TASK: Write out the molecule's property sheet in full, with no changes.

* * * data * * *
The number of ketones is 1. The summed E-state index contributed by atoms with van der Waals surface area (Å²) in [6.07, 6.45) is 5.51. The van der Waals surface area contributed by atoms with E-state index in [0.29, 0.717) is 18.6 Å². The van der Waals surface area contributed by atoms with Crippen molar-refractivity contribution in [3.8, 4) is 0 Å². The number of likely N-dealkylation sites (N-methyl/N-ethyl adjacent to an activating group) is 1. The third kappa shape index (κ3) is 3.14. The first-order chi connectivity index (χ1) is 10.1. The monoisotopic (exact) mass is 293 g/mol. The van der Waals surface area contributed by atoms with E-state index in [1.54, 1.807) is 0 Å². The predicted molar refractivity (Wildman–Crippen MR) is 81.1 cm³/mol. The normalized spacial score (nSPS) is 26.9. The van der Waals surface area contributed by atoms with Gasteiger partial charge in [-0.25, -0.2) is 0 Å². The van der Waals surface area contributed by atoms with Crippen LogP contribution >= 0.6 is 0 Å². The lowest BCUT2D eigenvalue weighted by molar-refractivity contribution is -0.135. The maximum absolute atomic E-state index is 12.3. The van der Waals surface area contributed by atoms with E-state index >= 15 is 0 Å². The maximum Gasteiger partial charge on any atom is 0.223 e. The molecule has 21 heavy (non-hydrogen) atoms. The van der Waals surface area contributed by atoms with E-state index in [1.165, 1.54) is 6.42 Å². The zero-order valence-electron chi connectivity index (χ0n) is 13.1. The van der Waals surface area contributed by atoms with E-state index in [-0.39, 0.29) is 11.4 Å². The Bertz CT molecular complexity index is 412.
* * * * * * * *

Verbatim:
The number of ketones is 1. The summed E-state index contributed by atoms with van der Waals surface area (Å²) in [6.07, 6.45) is 5.51. The van der Waals surface area contributed by atoms with E-state index in [0.29, 0.717) is 18.6 Å². The van der Waals surface area contributed by atoms with Crippen molar-refractivity contribution in [3.8, 4) is 0 Å². The number of likely N-dealkylation sites (N-methyl/N-ethyl adjacent to an activating group) is 1. The third kappa shape index (κ3) is 3.14. The first-order chi connectivity index (χ1) is 10.1. The monoisotopic (exact) mass is 293 g/mol. The van der Waals surface area contributed by atoms with E-state index in [1.54, 1.807) is 0 Å². The predicted molar refractivity (Wildman–Crippen MR) is 81.1 cm³/mol. The normalized spacial score (nSPS) is 26.9. The van der Waals surface area contributed by atoms with Gasteiger partial charge in [-0.25, -0.2) is 0 Å². The van der Waals surface area contributed by atoms with Crippen LogP contribution >= 0.6 is 0 Å². The lowest BCUT2D eigenvalue weighted by molar-refractivity contribution is -0.135. The maximum absolute atomic E-state index is 12.3. The van der Waals surface area contributed by atoms with E-state index >= 15 is 0 Å². The maximum Gasteiger partial charge on any atom is 0.223 e. The molecule has 21 heavy (non-hydrogen) atoms. The van der Waals surface area contributed by atoms with E-state index in [1.165, 1.54) is 6.42 Å². The zero-order valence-electron chi connectivity index (χ0n) is 13.1. The van der Waals surface area contributed by atoms with E-state index in [-0.39, 0.29) is 11.4 Å². The Bertz CT molecular complexity index is 412.